Once a class leader, the multimedia system looks and feels old in 2020. It doesn’t help that it powers a 6.33-inch touchscreen, which is very small these days.
The first row features a 12-volt power outlet, a USB port and an auxiliary input, while the second row misses out on all three.
Don’t expect a lot of legroom in the rear. Behind my 184cm driving position, my knees brush up against the front backrests (which have map pockets). That said, the Amarok V6’s width means there’s more than enough shoulder room, even with three adults abreast.
Three top tether and two ISOFIX anchorage points are on hand for installing child seats, making the Amarok V6 a viable option for parents, although the lack of rear air vents might prompt complaints from the smaller members of he family.
And being a dual cab pick-up, you can expect a large tub. In this instance, it measures 1555mm long, 1620mm wide (including 1222mm between the wheelarches, which is enough width to accommodate a standard Australian pallet) and 508mm tall.
Foton Tunland 7/10
Tunland’s remote entry is two-stage: first press unlocks only the driver’s door; second press unlocks the other doors – that can be annoying when you have people champing at the bit to get into the vehicle during a heatwave, and there is an almost-comical series of mistimed attempts at opening doors and pressing buttons.
The cabin is spacious. Build quality and fit and finish have been improved well beyond expectations. One or two buttons feel a bit flimsy and the button to adjust the wing-mirrors is tucked away on the right-hand-side dash behind the steering wheel; quite awkward to see, reach and use.
The air con defaults to ‘off’ every time you re-start, which is a bit of a niggle, especially during the heatwave conditions during which some of this review took place.
Seats are supportive enough without going beyond the call of duty; the front seat bases are a touch too short for tall people and extra side bolstering would be welcome.
There is ample head and leg room, front and back, although rear-seat passengers are forced into an upright, knees-high position; still they should be used to that if they’ve been riding around in utes for any length of time. Cupholder count runs to two in the front centre console.
The dual-cab Tunland has a 1025kg payload, a maximum braked towing capacity of 2500kg (1000kg less than most other utes) and 750kg unbraked.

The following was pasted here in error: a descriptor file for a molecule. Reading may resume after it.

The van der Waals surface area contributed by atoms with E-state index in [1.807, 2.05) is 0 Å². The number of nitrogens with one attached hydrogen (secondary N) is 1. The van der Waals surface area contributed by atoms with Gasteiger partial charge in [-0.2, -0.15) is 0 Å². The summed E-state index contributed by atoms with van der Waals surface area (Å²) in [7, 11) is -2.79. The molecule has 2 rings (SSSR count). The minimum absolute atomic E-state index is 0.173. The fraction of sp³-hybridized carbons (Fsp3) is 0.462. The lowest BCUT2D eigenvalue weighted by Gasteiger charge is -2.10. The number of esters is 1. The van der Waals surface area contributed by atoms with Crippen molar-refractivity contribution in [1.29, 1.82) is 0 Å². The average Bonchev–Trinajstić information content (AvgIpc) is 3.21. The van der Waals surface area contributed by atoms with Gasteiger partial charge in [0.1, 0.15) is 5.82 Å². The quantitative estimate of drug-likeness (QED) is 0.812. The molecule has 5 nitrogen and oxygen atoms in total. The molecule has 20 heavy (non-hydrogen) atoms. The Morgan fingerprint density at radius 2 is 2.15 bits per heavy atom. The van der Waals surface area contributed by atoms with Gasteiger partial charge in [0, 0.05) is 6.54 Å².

Its cargo area is 1500mm long, 1570mm wide (1380mm, internal width at floor level; 1050mm internal width between the wheel arches) and 430mm deep. The tray has four tie-down points at each interior corner and a poly tray-liner which protects the top ‘lip’ of the tray and that’s a big bonus.
Price and features
Priced from $49,590, before on-road costs, the manual Amarok V6 appears pricey. But when you consider it’s the most affordable way into a V6 dual cab pick-up in this market, it starts to make a lot more sense.
In fact, all of its rivals in the same price range (Toyota HiLux, Ford Ranger, Mitsubishi Triton, et al) make do with four-cylinder engines that fall well short of it in the power and torque stakes, but more on that in the next section of this review.
The manual Amarok is only offered in one entry-level specification, dubbed Core. For the spend you get a part-time transfer case with low range, a rear mechanical differential lock, underbody protection, fender flares, ventilated disc brakes, mud flaps, power-adjustable side mirrors (with heating), power-operated windows, a full-size steel spare wheel and a matt-black rear step bumper.
Inside, a six-speaker sound system, a monochrome multi-function display and single-zone air-conditioning feature.
Auto headlights and rain-sensing wipers are extra-cost options alongside the six paintwork options: 'Candy White', 'Mojave Beige', 'Indium Grey', 'Reflex Silver', 'Starlight Blue' and 'Deep Black').
As you’d expect, there’s also a plethora of dealer-fit accessories available.
Foton Tunland 7/10
The manual-only Tunland is available as a single cab 4x2 ($22,490), single cab 4x2 styleside ($23,490), single cab 4x4 ($25,990), dual cab 4x2 ($27,990), or dual cab 4x4 ($30,990), which we tested. Single cabs have an alloy tray. Metallic paint on any model is $400 extra.
For a ute firmly located at the budget end of the pricing scale, the Tunland’s interior has a fair few cheeky little extras packed into what is, at first glance anyway, a standard-looking workhorse inside and out. It has a tilt-adjustable-only, leather-trim, steering wheel with controls for Bluetooth, audio and cruise control.
The Tunland audio set-up plays MP3 files and CDs. There is an auxiliary port for a mini USB right beside the CD slot. Music can be streamed from Bluetooth-compatible devices. Air conditioning, electric windows, electric wing mirrors (with defrost function) and remote two-stage unlocking are all standard on Tunlands.
All seats in the dual-cab are leather trimmed and the driver’s seat is (manually) eight-way adjustable.
There are plenty of storage receptacles: a good-sized glove box, cup holders, door and seatback pockets, as well as a few handy little spaces for knick-knacks.
Standard features elsewhere on the dual-cab include daytime running lights, 17-inch alloy wheels, rear step bumper with parking sensor and fog lights, and a tyre-pressure-monitoring system; handy for off-road tourers.